My childhood sweetheart rang. We hadn’t spoken in twenty-five years. He said, ‘Also, I am seeing somebody else now.’ It was as if we’d been in the middle of a conversation, as children, and he’d only just remembered to mention it now.
My whole body started to tremble. I said, ‘Can I speak to her?’ but he told me she couldn’t come to the phone because she was out getting a haircut.
A wave of grief rose up in me. It was the thought that this person had hair, hair that needed cutting, and presumably also then a whole head with a brain inside it, and a body that was alive. She was a whole person, and I was not.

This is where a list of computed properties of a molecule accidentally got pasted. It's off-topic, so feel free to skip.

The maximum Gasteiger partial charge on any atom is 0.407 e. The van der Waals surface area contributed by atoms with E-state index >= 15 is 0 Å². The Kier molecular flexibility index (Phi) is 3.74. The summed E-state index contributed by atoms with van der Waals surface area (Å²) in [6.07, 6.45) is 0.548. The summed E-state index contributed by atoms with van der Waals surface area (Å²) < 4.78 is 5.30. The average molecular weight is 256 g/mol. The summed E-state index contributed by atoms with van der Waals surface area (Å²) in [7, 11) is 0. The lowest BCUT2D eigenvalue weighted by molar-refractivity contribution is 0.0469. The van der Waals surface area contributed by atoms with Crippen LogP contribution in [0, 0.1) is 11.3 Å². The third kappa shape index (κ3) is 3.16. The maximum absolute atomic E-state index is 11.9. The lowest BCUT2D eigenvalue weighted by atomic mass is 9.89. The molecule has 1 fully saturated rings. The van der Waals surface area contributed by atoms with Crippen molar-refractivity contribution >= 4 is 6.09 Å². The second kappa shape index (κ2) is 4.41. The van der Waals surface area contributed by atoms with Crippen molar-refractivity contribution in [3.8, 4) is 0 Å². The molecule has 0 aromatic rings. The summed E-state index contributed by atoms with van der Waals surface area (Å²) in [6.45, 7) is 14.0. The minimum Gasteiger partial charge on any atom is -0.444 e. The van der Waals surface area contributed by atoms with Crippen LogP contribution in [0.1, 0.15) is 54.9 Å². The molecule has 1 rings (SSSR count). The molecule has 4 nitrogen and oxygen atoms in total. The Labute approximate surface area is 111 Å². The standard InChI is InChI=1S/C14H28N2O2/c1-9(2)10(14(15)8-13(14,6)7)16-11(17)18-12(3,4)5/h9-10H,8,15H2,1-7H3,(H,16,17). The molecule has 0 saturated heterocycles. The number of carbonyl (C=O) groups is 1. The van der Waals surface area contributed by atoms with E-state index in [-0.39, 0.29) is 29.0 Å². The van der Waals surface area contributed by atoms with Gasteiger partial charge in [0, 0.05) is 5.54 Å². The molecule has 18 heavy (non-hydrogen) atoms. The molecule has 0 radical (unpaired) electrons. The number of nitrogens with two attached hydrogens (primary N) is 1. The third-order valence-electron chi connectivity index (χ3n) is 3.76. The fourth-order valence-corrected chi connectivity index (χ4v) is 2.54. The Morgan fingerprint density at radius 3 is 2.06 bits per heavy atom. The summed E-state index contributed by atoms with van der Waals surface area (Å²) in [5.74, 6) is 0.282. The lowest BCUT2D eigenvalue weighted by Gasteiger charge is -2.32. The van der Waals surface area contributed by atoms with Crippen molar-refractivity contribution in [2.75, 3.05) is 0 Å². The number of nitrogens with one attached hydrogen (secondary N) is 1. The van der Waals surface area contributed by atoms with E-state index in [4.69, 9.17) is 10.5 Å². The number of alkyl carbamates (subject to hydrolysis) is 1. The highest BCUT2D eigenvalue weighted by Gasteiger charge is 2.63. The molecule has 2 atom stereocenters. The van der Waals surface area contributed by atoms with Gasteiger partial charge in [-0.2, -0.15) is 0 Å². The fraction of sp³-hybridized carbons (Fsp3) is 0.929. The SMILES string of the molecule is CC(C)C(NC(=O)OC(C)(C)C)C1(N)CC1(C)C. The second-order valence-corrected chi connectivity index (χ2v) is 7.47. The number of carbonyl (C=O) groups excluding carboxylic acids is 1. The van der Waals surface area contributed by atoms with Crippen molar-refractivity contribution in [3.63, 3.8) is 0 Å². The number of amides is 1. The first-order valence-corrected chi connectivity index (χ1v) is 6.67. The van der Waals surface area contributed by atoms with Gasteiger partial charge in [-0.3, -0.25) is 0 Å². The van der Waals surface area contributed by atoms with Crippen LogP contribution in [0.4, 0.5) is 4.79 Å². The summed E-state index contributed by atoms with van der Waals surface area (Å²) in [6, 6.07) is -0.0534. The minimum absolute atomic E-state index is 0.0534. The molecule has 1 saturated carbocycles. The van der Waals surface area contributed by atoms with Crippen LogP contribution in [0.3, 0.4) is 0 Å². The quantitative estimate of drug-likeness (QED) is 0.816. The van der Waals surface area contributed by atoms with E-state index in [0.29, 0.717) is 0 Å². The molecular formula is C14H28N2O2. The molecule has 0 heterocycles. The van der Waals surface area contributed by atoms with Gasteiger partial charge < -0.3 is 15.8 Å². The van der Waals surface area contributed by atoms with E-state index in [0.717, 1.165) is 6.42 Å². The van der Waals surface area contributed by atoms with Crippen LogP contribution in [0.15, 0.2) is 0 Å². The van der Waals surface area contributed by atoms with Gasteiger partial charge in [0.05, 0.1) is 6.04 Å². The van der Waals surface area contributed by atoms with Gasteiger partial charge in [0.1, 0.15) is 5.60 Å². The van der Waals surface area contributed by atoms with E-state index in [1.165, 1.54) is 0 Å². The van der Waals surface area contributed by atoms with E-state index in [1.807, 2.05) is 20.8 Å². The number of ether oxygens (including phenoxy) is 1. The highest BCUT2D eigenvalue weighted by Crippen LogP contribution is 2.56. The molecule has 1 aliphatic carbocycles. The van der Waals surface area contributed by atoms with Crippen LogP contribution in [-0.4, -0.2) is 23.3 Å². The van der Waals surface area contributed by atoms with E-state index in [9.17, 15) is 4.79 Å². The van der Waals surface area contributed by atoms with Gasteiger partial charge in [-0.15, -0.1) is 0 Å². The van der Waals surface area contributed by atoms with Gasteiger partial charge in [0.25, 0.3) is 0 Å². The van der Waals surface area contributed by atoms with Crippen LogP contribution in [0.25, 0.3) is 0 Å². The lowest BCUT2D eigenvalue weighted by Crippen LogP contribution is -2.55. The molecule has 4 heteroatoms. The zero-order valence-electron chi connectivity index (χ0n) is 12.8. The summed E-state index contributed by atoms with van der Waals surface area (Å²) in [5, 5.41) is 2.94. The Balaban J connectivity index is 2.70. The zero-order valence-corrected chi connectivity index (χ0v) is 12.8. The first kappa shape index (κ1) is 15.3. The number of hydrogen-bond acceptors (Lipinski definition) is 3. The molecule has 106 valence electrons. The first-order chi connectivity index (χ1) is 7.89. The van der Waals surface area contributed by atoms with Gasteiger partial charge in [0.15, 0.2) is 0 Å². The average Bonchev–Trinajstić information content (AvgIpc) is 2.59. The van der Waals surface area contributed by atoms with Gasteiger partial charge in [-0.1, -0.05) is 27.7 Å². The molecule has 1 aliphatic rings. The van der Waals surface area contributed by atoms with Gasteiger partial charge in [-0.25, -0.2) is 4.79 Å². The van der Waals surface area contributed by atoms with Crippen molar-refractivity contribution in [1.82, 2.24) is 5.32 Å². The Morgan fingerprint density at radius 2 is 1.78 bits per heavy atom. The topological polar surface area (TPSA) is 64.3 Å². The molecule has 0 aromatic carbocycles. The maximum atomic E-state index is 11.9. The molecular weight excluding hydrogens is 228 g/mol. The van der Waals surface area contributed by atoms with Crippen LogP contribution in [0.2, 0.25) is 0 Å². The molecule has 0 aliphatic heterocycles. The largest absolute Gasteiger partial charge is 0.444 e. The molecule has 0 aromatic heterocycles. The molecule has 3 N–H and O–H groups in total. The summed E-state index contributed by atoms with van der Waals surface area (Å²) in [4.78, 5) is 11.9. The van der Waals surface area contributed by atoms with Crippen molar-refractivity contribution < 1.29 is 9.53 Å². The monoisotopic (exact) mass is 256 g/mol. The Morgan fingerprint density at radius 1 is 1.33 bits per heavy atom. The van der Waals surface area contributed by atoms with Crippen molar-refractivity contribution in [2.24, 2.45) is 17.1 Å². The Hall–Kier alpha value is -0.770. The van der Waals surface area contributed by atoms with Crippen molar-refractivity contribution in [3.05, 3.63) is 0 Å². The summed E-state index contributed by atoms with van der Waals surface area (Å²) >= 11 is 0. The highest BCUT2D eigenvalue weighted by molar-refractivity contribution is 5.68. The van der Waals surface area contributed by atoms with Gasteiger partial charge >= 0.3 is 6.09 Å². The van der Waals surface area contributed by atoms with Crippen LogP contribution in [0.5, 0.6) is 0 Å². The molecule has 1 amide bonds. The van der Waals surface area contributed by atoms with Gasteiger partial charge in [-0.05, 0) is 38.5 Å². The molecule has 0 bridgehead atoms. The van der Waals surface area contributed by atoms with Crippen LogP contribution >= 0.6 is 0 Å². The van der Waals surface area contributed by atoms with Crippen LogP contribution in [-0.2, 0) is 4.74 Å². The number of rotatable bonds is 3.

After the phone call, I sat in a chair, sobbing, and tried to eat a long raspberry bun. I had read that when you’re feeling down you should eat, and this was all I had. The bun was delicious, but eating it was a miserable experience. It grew larger and larger in my hands, and my mouth seemed to keep changing its location, until eventually I was just smashing the raspberry bun into my face, hoping some of it would get in. I had the sense that my childhood sweetheart was watching me trying to eat and feeling relieved at his decision.